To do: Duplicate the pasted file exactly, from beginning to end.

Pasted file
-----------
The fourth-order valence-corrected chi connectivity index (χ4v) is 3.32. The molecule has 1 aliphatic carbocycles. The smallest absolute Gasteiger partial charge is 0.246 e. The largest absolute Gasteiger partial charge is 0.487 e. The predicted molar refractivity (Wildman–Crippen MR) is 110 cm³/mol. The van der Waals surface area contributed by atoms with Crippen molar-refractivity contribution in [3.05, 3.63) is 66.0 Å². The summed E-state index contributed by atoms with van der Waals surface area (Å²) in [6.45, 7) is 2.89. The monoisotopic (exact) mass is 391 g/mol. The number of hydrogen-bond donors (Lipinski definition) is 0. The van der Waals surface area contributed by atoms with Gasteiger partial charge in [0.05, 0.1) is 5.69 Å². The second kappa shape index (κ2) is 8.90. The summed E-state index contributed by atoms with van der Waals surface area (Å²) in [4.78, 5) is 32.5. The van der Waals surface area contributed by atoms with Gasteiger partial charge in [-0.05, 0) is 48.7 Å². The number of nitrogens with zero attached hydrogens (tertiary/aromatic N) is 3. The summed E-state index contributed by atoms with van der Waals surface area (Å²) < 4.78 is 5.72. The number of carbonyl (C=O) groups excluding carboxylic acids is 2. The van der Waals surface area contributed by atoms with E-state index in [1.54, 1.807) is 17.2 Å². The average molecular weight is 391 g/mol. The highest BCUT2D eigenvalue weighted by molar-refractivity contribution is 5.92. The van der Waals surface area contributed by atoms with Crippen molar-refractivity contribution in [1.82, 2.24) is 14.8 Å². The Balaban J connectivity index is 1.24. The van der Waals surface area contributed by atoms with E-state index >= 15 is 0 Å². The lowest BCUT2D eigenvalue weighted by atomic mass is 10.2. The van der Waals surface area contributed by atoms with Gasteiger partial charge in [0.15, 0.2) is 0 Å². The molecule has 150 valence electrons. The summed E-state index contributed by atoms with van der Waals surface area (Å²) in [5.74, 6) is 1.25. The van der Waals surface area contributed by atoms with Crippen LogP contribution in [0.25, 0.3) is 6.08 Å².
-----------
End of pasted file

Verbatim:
The fourth-order valence-corrected chi connectivity index (χ4v) is 3.32. The molecule has 1 aliphatic carbocycles. The smallest absolute Gasteiger partial charge is 0.246 e. The largest absolute Gasteiger partial charge is 0.487 e. The predicted molar refractivity (Wildman–Crippen MR) is 110 cm³/mol. The van der Waals surface area contributed by atoms with Crippen molar-refractivity contribution in [3.05, 3.63) is 66.0 Å². The summed E-state index contributed by atoms with van der Waals surface area (Å²) in [6.45, 7) is 2.89. The monoisotopic (exact) mass is 391 g/mol. The number of hydrogen-bond donors (Lipinski definition) is 0. The van der Waals surface area contributed by atoms with Gasteiger partial charge in [0.05, 0.1) is 5.69 Å². The second kappa shape index (κ2) is 8.90. The summed E-state index contributed by atoms with van der Waals surface area (Å²) in [4.78, 5) is 32.5. The van der Waals surface area contributed by atoms with Gasteiger partial charge in [-0.05, 0) is 48.7 Å². The number of nitrogens with zero attached hydrogens (tertiary/aromatic N) is 3. The summed E-state index contributed by atoms with van der Waals surface area (Å²) < 4.78 is 5.72. The number of carbonyl (C=O) groups excluding carboxylic acids is 2. The van der Waals surface area contributed by atoms with E-state index in [1.54, 1.807) is 17.2 Å². The average molecular weight is 391 g/mol. The highest BCUT2D eigenvalue weighted by molar-refractivity contribution is 5.92. The van der Waals surface area contributed by atoms with Crippen molar-refractivity contribution in [1.82, 2.24) is 14.8 Å². The Balaban J connectivity index is 1.24. The van der Waals surface area contributed by atoms with E-state index >= 15 is 0 Å². The lowest BCUT2D eigenvalue weighted by atomic mass is 10.2. The van der Waals surface area contributed by atoms with Gasteiger partial charge in [0.15, 0.2) is 0 Å². The molecule has 150 valence electrons. The summed E-state index contributed by atoms with van der Waals surface area (Å²) in [5.74, 6) is 1.25. The van der Waals surface area contributed by atoms with Crippen LogP contribution in [0.25, 0.3) is 6.08 Å².